Eye For Film >> Movies >> Dreams On Fire (2021) Film Review
Dreams On Fire
Reviewed by: Jennie Kermode
In 2018, AyaBambi troupe star Bambi Naka broke hearts across Japan when she announced that she was giving up dancing. She had already found a new career, however, and if this film is anything to go by, she'll have no difficulty carving out a career as an actor. She plays a young woman, Yume, who wants to become a dancer, so it's arguably safe territory for her, but Philippe McKie's film still requires her to work hard in other ways and her performance is vital to its success.
Yume grows up in an unhappy home and heads for the big city to seek her fortune, convinced that if she does her best and just keeps trying then one day her dream will come true. With this synopsis, you might think you were going to be watching a Disney movie, but this is very, very different in tone. It's one of very few films about building a career in the arts that shows it like it really is: neither a straight climb to the top nor a long wait for a big break, but a life that requires juggling multiple jobs and opportunities at the same time, often struggling with too much work because one won't be able to pay the rent if one risks having too little. In typical fashion, Yume utilises her skills in a number of very different ways, and by the time she's starting to win real respect for what she does, she's a very different person from the wide-eyed country girl she was to begin with.
No attempt s made to hide here from the uglier side of life. There's a suggestion that Yume has been subject to violence in her childhood home. in Tokyo, the first job she's able to get is as a hostess, dressing in a little sailor suit, pouring drinks for men, laughing and pretending that she finds them interesting. Her boss doesn't abuse her but exploits her in a way that low paid workers the world over will be familiar with. She learns how to handle day to day pushiness and unwanted touching from customers, but it's not at all clear that anyone will have her back if things really go too far.
Things finally begin to look up when Yume finds her way to Shinjuku Ni-chome, where a very different attitude to bodies, sex and sexuality makes her much safer and encourages her to start exploring not just what she needs to do to survive or purse her dream, but what she actually wants. Developing her own style brings her into contact with numerous others and there are some fantastic party scenes showcasing the fantastic costumes and artistic creations to be found in the district's leading clubs. Yume discovers a different side to her character and a different way of looking at relations between men and women. Though there are still difficult times ahead, she begins to flower as a person.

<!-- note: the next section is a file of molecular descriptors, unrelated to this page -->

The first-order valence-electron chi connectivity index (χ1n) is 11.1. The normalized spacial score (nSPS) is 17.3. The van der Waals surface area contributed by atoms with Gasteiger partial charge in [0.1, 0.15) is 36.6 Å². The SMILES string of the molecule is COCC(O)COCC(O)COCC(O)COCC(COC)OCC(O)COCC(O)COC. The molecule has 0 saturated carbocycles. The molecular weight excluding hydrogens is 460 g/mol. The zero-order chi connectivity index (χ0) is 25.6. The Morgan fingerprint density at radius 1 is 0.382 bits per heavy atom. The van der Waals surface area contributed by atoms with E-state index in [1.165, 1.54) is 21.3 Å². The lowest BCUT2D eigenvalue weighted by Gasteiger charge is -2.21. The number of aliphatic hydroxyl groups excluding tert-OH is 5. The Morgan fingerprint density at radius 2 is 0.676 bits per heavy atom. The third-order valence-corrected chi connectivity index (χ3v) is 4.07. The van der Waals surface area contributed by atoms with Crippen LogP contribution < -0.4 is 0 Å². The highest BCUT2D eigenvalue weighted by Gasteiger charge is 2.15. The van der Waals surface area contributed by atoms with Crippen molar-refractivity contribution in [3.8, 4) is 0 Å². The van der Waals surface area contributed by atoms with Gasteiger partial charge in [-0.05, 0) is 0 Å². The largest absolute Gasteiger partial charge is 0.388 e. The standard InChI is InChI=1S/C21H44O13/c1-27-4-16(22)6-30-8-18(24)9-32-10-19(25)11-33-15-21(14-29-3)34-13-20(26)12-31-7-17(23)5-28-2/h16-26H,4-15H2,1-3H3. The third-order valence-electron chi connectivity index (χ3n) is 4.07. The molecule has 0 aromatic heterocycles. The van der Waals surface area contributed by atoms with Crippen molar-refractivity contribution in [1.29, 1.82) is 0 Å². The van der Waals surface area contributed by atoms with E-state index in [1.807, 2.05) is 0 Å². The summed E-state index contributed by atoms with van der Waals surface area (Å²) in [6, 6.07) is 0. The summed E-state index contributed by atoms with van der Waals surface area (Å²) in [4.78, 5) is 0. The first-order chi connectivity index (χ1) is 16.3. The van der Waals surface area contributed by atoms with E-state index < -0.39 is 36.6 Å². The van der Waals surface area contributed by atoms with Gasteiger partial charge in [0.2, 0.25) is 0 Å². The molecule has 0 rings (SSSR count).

This tour through different places, jobs and subcultures allows McKie to include a range of very different dance scenes, most of which segue easily into the narrative. Bambi can handle them all with ease, but knows when to hold back early on, letting us see how Yume develops physically as well as psychologically, with good costume choices concealing her muscle until she's had time to earn it. This also lets Bambi communicate through dance, expanding her emotional range and reminding the viewers of why this dream is so important to a girl who grew up feeling that she didn't have a voice.
Impressive in its ability to balance idealism and realism, this is one film about pursuing a dream that might actually be useful to people thinking of doing so themselves. It's also an engaging snapshot of the Japanese entertainment scene and the changing social attitudes it reflects.Reviewed on: 27 Feb 2021
If you like this, try:Queer Japan